No Returns or Refunds

January 18, 2013

The “Boxing Day” tradition of New Zealand, like most of the current or former British Empire, is to return to stores on the day after Christmas the unwanted or ill-fitting gifts of Christmas. My wife and I exchanged no gifts this year, except for the gift of time with each other and our China-based son and his wife in New Zealand. So we had nothing to return, and we’ve had moments to savor.

Outside our window on Christmas Day was an extinct volcano rising 758 feet above New Zealand’s Bay of Plenty coast.  Its peak was hidden in clouds sent by the remnants of Cyclone Evan.  We couldn’t see the top of Mt. Maunganui; but our fragment of the Roberts family who had gathered for this holiday, below the equator and on the other side of the International Dateline, decided on a “Christmas climb” anyway.

Attempting a challenge whose goal is shrouded in uncertainty is an every-season experience of coaches, which may be the opiate that draws so many men and women to that vocation for so long, and consumes coaches so far beyond what are reasonable hours for most other occupations.

Even in the more mundane existence of a state high school association administrator, it is the unknown of each year, week and day that energizes the grind.  How boring it would be to know what’s at the end of each climb. How exciting it can be to come to a problem-solving table with good ideas and also with the expectation that the best ideas will come out of collaboration with others’ good ideas.

I count myself among the fortunate folks who, at the end of most days and weeks and years, do not feel inclined to want to return the gifts that each has brought.  And I’m still attracted to the discovery of what the next cloud-shrouded climb may reveal.

Cheering for Sportsmanship

July 31, 2018

(This blog first appeared on on January 8, 2013.)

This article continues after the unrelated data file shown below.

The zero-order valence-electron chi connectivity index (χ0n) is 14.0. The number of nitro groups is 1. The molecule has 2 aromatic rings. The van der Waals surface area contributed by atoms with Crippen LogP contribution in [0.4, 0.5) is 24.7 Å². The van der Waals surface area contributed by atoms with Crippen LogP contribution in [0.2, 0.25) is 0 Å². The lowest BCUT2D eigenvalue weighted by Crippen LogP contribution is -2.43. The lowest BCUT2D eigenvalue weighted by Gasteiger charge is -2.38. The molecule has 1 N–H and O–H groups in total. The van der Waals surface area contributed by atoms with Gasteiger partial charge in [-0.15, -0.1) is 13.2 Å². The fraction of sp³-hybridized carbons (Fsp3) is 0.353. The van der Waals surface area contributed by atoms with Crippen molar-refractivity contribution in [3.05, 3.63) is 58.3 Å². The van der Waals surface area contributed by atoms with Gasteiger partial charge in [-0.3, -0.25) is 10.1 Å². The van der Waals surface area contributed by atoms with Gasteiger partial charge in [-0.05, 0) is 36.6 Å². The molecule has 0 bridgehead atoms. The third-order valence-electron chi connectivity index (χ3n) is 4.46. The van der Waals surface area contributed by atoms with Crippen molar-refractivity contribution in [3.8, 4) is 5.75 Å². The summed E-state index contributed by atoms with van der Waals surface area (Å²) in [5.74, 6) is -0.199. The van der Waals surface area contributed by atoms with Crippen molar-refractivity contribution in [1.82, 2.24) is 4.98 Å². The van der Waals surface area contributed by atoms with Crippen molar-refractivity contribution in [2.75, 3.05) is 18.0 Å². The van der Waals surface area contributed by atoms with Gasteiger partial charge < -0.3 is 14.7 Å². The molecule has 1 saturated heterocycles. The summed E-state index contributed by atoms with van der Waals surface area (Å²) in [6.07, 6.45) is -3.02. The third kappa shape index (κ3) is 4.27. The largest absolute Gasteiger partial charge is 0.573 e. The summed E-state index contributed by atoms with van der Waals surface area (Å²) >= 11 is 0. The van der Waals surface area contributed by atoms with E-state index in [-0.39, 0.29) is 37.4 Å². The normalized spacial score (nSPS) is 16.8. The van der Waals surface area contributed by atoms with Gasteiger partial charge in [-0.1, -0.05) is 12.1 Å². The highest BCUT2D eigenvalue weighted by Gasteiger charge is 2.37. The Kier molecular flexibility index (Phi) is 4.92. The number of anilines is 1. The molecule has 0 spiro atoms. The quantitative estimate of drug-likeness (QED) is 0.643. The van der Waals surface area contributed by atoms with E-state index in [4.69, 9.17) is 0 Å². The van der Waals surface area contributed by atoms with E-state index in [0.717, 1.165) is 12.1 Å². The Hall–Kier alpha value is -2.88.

I try to start each new school year at the Michigan Interscholastic Press Association summer camp at Michigan State University. I talk briefly about who the MHSAA is and what it does; and then two or three dozen high school newspaper editors and writers ask me questions; and in doing so, they give me clues to what’s going on in our schools and what’s important to our students.

Several years ago, when I opened the session to questions, one young man asked: “Mr. Roberts, what’s your job?” I paused, and then said, “I guess I’m the head cheerleader for high school sports in Michigan.”

So then this precocious student asked: “Okay, what do you cheer for?”  With a briefer pause, this is some of what I said:

  • I cheer for sportsmanship that’s not merely good, but great.

  • I cheer for sportsmanship, not gamesmanship.

  • I cheer for playing by the rules, both the letter and the spirit.

  • I cheer for maximum effort to try to win each and every contest.

  • I don’t cheer for winning at any cost; I do cheer for learning at every opportunity.

  • I cheer for losing with grace and for winning with even greater grace, with humility and modesty.

  • I cheer for the lessons of victory and the even greater lessons of defeat.